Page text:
The Gateway to Algorithmic and Automated Trading

Automated Trader Magazine Issue 08 Q1 2008

Automated Trader starts 2008 with an optimistic story of expansion and growth. This might seem somewhat at odds with very real concerns about reduced liquidity in the financial markets and lower incomes and spending in the wider economy. But this first issue of 2008, which also marks our second anniversary (see page 54 for Managing Director Andy Webb’s review of upcoming developments at AT), reflects the sheer diversity and dynamism of automated and algorithmic trading, and the ways in which it is bringing greater efficiency to the financial markets. We are still some distance from, and may never reach, a state of equilibrium in which humans and machines are accorded the tasks in the financial markets to which they’re best suited. This issue nevertheless pursues that path across asset classes, geographies and technologies.

Though automated and algorithmic trading originated in and now increasingly dominates trading activity in exchange-traded instruments, its application in foreign exchange – an asset class singularly lacking in formalised exchange structures – has been a fascinating one. In ‘Buy Side Flocks to FX’, we look at the different automated trading models and execution algorithms that are proving most effective in an increasingly competitive market (page 50). Meanwhile, Dr Usman Malik of P.E. Lynch LLP considers the geographic expansion of algorithmic trading in an article which emphasises the importance of adapting to specific market conditions, in this case Asian, to optimise trading performance (page 20). The globalisation of algorithmic and automated trading is a theme also taken up by Gary King, CEO of the Dubai Mercantile Exchange, in this issue’s leader, which reviews developments in the Middle East, one of the most dynamic and fastchanging trading sectors in the world (page 12).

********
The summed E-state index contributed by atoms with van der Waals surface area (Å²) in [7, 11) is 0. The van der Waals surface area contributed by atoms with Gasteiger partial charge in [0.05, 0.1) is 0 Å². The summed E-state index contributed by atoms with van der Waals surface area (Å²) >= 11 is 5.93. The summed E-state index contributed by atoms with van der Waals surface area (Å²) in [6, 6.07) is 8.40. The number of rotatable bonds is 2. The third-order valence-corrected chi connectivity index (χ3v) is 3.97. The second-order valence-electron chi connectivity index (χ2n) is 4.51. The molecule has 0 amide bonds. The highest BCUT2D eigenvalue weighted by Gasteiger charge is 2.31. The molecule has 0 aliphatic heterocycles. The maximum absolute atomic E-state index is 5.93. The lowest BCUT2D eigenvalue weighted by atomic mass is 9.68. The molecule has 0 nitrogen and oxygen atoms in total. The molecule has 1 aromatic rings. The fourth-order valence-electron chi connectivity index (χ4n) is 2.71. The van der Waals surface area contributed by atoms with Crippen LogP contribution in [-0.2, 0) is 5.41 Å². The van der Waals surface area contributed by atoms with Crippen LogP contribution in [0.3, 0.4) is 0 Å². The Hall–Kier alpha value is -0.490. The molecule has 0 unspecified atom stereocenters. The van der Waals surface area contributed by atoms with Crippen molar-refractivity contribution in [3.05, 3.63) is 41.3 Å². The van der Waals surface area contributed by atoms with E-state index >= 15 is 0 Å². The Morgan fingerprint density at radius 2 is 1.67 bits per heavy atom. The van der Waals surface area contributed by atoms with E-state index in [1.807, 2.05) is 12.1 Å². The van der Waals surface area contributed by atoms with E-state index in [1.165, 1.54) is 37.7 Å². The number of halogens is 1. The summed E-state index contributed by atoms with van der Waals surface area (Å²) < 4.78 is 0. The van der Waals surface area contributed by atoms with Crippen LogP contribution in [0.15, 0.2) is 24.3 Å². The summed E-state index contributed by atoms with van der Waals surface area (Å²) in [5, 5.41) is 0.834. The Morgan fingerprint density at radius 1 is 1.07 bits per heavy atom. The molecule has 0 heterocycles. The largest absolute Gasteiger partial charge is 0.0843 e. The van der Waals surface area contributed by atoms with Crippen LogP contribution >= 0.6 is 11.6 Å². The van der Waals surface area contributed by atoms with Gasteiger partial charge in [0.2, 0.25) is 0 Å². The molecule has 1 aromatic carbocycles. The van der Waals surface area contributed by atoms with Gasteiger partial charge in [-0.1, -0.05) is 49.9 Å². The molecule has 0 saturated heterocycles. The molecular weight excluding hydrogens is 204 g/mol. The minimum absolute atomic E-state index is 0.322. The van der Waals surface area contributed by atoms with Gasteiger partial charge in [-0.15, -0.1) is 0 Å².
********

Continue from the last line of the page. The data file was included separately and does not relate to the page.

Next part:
An innovation for this issue, designed to fulfill reader requests for practical ‘how to’ content, is Anatomy of an Algo (page 47), a new regular column in which we explain how different types of execution algorithm conduct common trades across various market conditions. At the other end of the spectrum, David Aronson explores how advanced modelling techniques, such as kernel regression, can be utilised in the creation of performance boosting models (page 16). This issue’s AT interview, with BlackCat Trading Technologies, provides a link between these articles by exploring the path from casual interest in rules-based trading to designing and utilising a sophisticated trading platform. While the short-term forecast may be uncertain, the pace and breadth of innovation in algorithmic and automated trading is reason enough for an optimistic long-term outlook.

Chris Hall - Editor Issue 08

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